Child Safety and Protection Policy for Childhood Roads Institute

Policy Statement

Childhood Roads Institute’s child protection policy strives to protect children and young people. It is steadfast in its devotion to protecting children and young people at risk and ensuring that they can experience quality care and nurturing relationships. Childhood Roads Institute has put in place guidelines for protecting children in all aspects related to the Children’s Act that impact the nature of work of Childhood Roads Institute’s Board, Staff, interns and volunteers of the organisation to ensure the wellbeing of children impacted by their work. The policy and related procedures should always be in line with any South African legislation pertaining to the SA Children’s Act.

Policy Monitoring and Review
Policy review two-yearly.

For the purposes of this Child Protection Policy, all references to:

  • child’, ‘children‘, ‘young person’, ‘young people’, ‘adolescent’ and ‘adolescents’ – whether singular or plural – are used interchangeably and are taken to refer to those under the age of 18 years, in accordance with the United Nations Convention on the Rights of the Child and Children’s Act (no 38 of 2005).

  • ‘Workers’, ‘staff’, ‘volunteers’, are used interchangeably and are taken to refer to anyone interacting with children on behalf of CRI


The purpose of the policy is to inform and guide Board Members, Management, Staff, Partners and members of the public associated with on the promotion of children’s safety, protection, well-being and prevention of harm in all programmes and projects with children and their families.....Read More...


CRI believes that:

1. Child protection is both an individual and Organisation’s responsibility.
2. All children have equal rights to protection from abuse and exploitation and inequalities should be challenged.
3. All children should be encouraged to fulfill their potential.
4. The welfare of children is paramount.
5. Everyone must take precautions and responsibility to help create a safe place for children and support their care and protection. This begins with everyone being well informed and aware of child protection issues.
6. Openness must be encouraged about concerns relating to child protection matters because child abuse thrives on secrecy.
7. Organisations and networks owe a duty of care to the children with whom they work and a responsibility to meet minimum standards of protection for the children in their care.

8. “The best interest of the child” is of paramount importance and will be prioritised in all matters related to child protection.


a. The best interests of the child are put first.

b. Respect: every human being - adult and child - has worth and must be respected. Respect is a right for oneself, for others and for property and places that have been made open for children to use.

c. Equality and non-discrimination: these apply to all children across race, culture, beliefs, geography, class, socio-economic circumstances, age, gender, sexual orientation, language and ability – but for equity, children with special needs must have these needs addressed accordingly.

d. Privacy: the right to privacy and confidentiality applies to children and adults.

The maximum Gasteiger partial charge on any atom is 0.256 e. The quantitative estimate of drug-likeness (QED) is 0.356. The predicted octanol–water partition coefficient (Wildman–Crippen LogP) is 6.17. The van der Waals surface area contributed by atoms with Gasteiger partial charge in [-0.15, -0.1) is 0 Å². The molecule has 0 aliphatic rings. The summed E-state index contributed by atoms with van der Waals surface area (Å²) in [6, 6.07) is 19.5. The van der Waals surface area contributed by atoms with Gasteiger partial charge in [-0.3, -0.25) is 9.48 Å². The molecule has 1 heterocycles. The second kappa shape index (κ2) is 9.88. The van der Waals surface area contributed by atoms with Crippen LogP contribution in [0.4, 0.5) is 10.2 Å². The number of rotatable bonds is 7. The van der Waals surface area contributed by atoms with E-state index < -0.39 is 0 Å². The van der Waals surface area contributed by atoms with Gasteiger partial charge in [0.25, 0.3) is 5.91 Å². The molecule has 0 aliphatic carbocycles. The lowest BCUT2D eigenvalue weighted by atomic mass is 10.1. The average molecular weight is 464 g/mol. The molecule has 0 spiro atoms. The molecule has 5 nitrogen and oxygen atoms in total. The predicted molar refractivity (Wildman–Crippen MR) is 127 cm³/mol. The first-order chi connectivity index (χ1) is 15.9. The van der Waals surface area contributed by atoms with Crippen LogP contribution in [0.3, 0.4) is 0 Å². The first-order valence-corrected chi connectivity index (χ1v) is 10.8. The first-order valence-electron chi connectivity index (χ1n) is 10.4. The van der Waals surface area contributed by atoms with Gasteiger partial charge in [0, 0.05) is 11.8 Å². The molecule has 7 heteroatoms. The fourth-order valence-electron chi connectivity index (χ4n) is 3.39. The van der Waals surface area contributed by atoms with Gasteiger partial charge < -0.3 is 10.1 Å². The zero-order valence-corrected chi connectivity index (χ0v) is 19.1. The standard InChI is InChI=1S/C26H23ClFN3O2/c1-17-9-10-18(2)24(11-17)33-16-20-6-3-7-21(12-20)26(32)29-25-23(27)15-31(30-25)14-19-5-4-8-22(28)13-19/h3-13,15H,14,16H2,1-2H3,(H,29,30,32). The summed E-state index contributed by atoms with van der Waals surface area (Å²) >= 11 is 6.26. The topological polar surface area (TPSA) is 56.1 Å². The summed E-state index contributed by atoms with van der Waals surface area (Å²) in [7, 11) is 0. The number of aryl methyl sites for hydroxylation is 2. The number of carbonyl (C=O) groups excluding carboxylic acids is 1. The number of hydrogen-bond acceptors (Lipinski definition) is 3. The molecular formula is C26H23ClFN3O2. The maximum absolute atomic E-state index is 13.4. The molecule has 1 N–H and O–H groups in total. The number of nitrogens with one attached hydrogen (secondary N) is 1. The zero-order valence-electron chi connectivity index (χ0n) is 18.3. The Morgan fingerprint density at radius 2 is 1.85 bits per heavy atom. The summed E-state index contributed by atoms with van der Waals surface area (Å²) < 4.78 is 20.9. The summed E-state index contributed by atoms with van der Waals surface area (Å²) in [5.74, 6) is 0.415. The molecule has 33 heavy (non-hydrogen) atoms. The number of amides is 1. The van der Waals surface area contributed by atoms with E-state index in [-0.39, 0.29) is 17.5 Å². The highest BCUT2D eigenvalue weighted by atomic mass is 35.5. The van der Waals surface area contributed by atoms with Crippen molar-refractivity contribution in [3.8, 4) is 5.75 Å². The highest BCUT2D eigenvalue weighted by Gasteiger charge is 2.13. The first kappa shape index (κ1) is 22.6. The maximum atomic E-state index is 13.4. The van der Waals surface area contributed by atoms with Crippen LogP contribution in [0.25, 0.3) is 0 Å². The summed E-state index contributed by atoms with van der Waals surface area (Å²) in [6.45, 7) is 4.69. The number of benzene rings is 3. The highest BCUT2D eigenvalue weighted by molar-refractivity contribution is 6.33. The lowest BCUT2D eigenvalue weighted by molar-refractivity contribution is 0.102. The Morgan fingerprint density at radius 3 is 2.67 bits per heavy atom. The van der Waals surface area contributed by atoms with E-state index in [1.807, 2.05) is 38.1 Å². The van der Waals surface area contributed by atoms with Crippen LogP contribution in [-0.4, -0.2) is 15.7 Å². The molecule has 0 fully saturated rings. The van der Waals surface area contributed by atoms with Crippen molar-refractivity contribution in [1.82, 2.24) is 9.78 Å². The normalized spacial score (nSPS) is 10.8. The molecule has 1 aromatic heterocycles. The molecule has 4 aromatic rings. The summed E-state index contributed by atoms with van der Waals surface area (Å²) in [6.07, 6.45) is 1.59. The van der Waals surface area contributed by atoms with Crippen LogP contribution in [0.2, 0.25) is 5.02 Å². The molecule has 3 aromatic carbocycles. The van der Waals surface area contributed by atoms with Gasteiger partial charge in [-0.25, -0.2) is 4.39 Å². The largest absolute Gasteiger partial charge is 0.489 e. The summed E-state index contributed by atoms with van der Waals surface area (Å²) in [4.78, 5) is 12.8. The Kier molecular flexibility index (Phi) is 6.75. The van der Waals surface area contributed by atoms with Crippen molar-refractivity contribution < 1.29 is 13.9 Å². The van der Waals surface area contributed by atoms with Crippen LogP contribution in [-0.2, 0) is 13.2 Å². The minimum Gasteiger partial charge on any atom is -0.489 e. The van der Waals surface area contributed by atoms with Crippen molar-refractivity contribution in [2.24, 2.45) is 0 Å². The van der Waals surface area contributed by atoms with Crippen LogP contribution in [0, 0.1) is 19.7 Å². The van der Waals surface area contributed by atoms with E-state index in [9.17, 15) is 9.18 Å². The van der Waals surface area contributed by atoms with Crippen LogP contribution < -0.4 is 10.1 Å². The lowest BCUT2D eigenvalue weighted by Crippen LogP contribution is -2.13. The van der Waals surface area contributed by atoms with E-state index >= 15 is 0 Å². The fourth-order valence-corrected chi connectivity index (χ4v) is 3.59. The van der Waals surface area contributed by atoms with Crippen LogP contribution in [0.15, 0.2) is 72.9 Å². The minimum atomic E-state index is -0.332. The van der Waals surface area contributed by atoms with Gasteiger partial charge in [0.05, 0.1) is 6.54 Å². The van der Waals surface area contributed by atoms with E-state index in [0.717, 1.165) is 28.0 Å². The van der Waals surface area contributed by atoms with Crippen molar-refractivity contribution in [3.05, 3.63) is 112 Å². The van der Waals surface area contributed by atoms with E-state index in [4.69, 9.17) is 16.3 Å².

e. Protection: should be given according to age and capacity.

     All activities must be organised to ensure the utmost safety and security of children and take   into cognisant the venue or environment that could result in physical injuries especially from  traffic accidents, lifts, stair-wells, toilets, upstairs windows, fire-escapes, balconies,   swimming pools/rivers. Dangerous play-things such as those containing lead and items hard enough to cause injury eg bats, balls.


f. Children's right to participation is upheld and children meaningfully contribute towards, and negotiate, decisions being made about their lives.

g. Fun and relaxation: Children of all ages including young people have a right to enjoy the activities planned and also to have time for fun and relaxation.

h. Responsibility: Adults involved in the programme have final responsibility for children. Children are invited and encouraged to begin sharing responsibilities and commitment to other people and the programme.

i. Discipline: Follow a disciplinary procedure that has been pre-determined when dealing with problem behaviour.

j. Punishment: no child may be physically punished or verbally abused, shamed or humiliated, nor frightened by any action such as angry shouting or threats. No-one should use force, react in anger, use put-downs, humiliate a child in front of others or reject the child – but make it clear if the behaviour or language is not acceptable.

k. Sexual and romantic relations between adults and child participants (even if considered consensual) are not allowed in any form or under any circumstances.

l. Physical contact: Unnecessary physical contact with children should be avoided.   Do not engage in rough, physical or sexually provocative games, including horseplay. Do not allow or engage in inappropriate touching of any form. When a child needs individual attention, it is better that the adult with them is of the same gender. Sexually suggestive comments to a child, even as a joke are forbidden....Read Full Version...

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